Tulsi Gabbard, With Only Two Delegates, Isn't the First Candidate to Stay In the Race This Long

Representative Tulsi Gabbard is often left out in current news stories about the Democratic primary. The race has become centered on two candidates who've emerged as the clear frontrunners: Vermont Senator Bernie Sanders and former Vice President Joe Biden.

It's unclear why the Hawaii congresswoman, who's so far only amassed two delegates and remains at the bottom of polls, remains in the race with virtually no chance to clench the nomination. But history suggests Gabbard may feel that while the delegate math would not allow her to become the nominee, she can still influence policy and the direction of the Democratic Party.

Gabbard, a former combat veteran whose candidacy has been largely focused on advocating against "regime change wars" and U.S. military intervention abroad, told ABC News last week that her campaign is "an opportunity to speak to Americans every single day about the sea change we need in our foreign policy."

In the last two decades, there's been few White House hopefuls—Republican and Democrat—who stayed in the race as long as Gabbard has and with as few delegates.

But there was at least one candidate: Dennis Kucinich.

Tulsi Gabbard presidential bid
Democratic presidential candidate U.S. Representative Tulsi Gabbard (D-HI) holds a Town Hall meeting on Super Tuesday Primary night on March 3 in Detroit, Michigan. Photo by Bill Pugliano/Getty

Kucinich was a Democratic representative from Ohio who served from 1997 to 2013. His presidential bid in 2004 against fellow Democrats John Kerry and John Edwards is largely reminiscent of Gabbard's in that it was unsuccessful in accumulating a significant number of delegates—less than 100—and featured an anti-war stance.

"Math is not my major, but I can count... I understand that Kerry has enough delegates to be nominated. I can count, but I can also figure,'' Kucinich told The New York Times in May 2004. ''The reason I have not dropped out of the race is that we may have a nominee, but the future direction of the Democratic Party has not yet been determined.''

Kucinich refused to bow out of the contest until just days before the Democratic National Convention in July 2004 when Kerry won the nomination.

Gabbard's campaign did not respond to Newsweek's request for comment.

The lawmaker, who's said she won't seek re-election in the House this year, has accused the Democratic National Committee of "arbitrarily" sidelining her by stiffening the qualifying rules for debates as the primary process progresses. She cited the DNC's previous rules change regarding the number of donations a candidate must acquire, which paved the way for billionaire and former New York Mayor Mike Bloomberg, who self-funded his campaign, to qualify for debates.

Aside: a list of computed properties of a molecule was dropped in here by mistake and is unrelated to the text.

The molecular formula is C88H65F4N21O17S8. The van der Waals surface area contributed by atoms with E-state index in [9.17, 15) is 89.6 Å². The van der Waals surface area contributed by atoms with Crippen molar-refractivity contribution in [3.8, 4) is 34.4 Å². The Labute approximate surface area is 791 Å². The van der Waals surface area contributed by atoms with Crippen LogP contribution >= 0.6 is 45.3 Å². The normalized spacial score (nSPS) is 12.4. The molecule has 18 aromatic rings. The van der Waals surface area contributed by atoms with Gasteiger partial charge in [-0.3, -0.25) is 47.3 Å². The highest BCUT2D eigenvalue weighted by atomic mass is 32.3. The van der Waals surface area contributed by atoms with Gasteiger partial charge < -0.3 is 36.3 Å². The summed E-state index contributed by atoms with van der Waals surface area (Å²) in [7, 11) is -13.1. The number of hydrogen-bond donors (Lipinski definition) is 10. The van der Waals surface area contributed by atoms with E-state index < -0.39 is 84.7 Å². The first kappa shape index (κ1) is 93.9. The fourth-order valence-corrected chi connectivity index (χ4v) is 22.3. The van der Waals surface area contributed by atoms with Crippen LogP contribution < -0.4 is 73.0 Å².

".@JoeBiden @BernieSanders I'm sure you would agree that our Democratic nominee should be a person who will stand up for what is right," Gabbard wrote in a Friday night tweet. "So I ask that you have the courage to do that now in the face of the DNC's effort to keep me from participating in the debates. #LetTulsiDebate."

The next debate in Arizona on Sunday requires candidates to have at least 20 percent of the total pledged delegates that have so far been doled out. As of Monday, Gabbard had earned about .15 percent.

As of the end of January, her campaign had just over $2 million cash on hand and around $600,000 in outstanding bills, according to the Federal Elections Commission. Gabbard told ABC News that she can afford to continue campaigning and has outlasted some of her former competitors because of a frugal operation.

"A lot of other candidates who have outraised and outspent us by multiple times have not been able to stay in the race," she told the outlet. "I have been very fiscally responsible with the dollars that people are contributing to our campaign to maximize their effect and being able to get our message out to voters in the early states and across the country."

Tulsi Gabbard, With Only Two Delegates, Isn't the First Candidate to Stay In the Race This Long | Politics